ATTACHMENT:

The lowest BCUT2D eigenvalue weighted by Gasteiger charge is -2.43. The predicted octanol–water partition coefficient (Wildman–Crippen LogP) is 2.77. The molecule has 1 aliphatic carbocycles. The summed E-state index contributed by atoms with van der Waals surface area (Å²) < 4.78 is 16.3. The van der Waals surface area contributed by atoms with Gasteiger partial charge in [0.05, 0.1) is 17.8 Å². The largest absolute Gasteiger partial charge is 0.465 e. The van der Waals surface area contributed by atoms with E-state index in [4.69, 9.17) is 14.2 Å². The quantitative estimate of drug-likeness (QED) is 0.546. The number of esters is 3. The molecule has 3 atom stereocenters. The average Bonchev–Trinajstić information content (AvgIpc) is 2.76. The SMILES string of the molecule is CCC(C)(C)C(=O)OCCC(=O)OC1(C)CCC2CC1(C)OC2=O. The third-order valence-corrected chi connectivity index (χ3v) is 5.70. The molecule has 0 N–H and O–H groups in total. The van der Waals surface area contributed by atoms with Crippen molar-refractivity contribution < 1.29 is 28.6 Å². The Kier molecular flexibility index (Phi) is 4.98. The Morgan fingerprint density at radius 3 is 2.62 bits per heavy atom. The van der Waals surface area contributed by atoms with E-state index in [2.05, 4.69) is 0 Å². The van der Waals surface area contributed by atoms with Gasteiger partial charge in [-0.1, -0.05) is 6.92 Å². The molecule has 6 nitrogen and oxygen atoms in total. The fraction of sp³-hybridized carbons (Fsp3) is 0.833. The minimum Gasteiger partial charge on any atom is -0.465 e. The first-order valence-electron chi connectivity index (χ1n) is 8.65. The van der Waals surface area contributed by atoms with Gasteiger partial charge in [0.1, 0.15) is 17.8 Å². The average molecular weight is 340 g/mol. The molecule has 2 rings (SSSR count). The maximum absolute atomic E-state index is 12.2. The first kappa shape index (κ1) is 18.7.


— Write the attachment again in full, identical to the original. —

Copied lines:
The lowest BCUT2D eigenvalue weighted by Gasteiger charge is -2.43. The predicted octanol–water partition coefficient (Wildman–Crippen LogP) is 2.77. The molecule has 1 aliphatic carbocycles. The summed E-state index contributed by atoms with van der Waals surface area (Å²) < 4.78 is 16.3. The van der Waals surface area contributed by atoms with Gasteiger partial charge in [0.05, 0.1) is 17.8 Å². The largest absolute Gasteiger partial charge is 0.465 e. The van der Waals surface area contributed by atoms with E-state index in [4.69, 9.17) is 14.2 Å². The quantitative estimate of drug-likeness (QED) is 0.546. The number of esters is 3. The molecule has 3 atom stereocenters. The average Bonchev–Trinajstić information content (AvgIpc) is 2.76. The SMILES string of the molecule is CCC(C)(C)C(=O)OCCC(=O)OC1(C)CCC2CC1(C)OC2=O. The third-order valence-corrected chi connectivity index (χ3v) is 5.70. The molecule has 0 N–H and O–H groups in total. The van der Waals surface area contributed by atoms with Crippen molar-refractivity contribution < 1.29 is 28.6 Å². The Kier molecular flexibility index (Phi) is 4.98. The Morgan fingerprint density at radius 3 is 2.62 bits per heavy atom. The van der Waals surface area contributed by atoms with E-state index in [2.05, 4.69) is 0 Å². The van der Waals surface area contributed by atoms with Gasteiger partial charge in [-0.1, -0.05) is 6.92 Å². The molecule has 6 nitrogen and oxygen atoms in total. The fraction of sp³-hybridized carbons (Fsp3) is 0.833. The minimum Gasteiger partial charge on any atom is -0.465 e. The first-order valence-electron chi connectivity index (χ1n) is 8.65. The van der Waals surface area contributed by atoms with Gasteiger partial charge in [0.1, 0.15) is 17.8 Å². The average molecular weight is 340 g/mol. The molecule has 2 rings (SSSR count). The maximum absolute atomic E-state index is 12.2. The first kappa shape index (κ1) is 18.7.